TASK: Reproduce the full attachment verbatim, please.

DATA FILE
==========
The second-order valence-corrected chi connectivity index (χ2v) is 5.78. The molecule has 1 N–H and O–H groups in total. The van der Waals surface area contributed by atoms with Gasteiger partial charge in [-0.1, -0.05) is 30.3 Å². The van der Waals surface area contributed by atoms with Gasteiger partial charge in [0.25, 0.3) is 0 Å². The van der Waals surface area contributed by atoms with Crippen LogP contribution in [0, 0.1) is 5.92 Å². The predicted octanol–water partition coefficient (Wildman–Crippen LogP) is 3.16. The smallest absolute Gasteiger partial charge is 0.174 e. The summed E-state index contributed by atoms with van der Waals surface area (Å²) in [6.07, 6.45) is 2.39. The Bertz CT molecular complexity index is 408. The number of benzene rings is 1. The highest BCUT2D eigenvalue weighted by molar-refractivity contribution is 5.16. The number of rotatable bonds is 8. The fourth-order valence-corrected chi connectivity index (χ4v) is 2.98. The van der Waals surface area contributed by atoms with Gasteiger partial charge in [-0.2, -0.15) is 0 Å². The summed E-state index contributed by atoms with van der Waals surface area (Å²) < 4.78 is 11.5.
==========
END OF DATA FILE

The second-order valence-corrected chi connectivity index (χ2v) is 5.78. The molecule has 1 N–H and O–H groups in total. The van der Waals surface area contributed by atoms with Gasteiger partial charge in [-0.1, -0.05) is 30.3 Å². The van der Waals surface area contributed by atoms with Gasteiger partial charge in [0.25, 0.3) is 0 Å². The van der Waals surface area contributed by atoms with Crippen LogP contribution in [0, 0.1) is 5.92 Å². The predicted octanol–water partition coefficient (Wildman–Crippen LogP) is 3.16. The smallest absolute Gasteiger partial charge is 0.174 e. The summed E-state index contributed by atoms with van der Waals surface area (Å²) in [6.07, 6.45) is 2.39. The Bertz CT molecular complexity index is 408. The number of benzene rings is 1. The highest BCUT2D eigenvalue weighted by molar-refractivity contribution is 5.16. The number of rotatable bonds is 8. The fourth-order valence-corrected chi connectivity index (χ4v) is 2.98. The van der Waals surface area contributed by atoms with Gasteiger partial charge in [-0.2, -0.15) is 0 Å². The summed E-state index contributed by atoms with van der Waals surface area (Å²) < 4.78 is 11.5.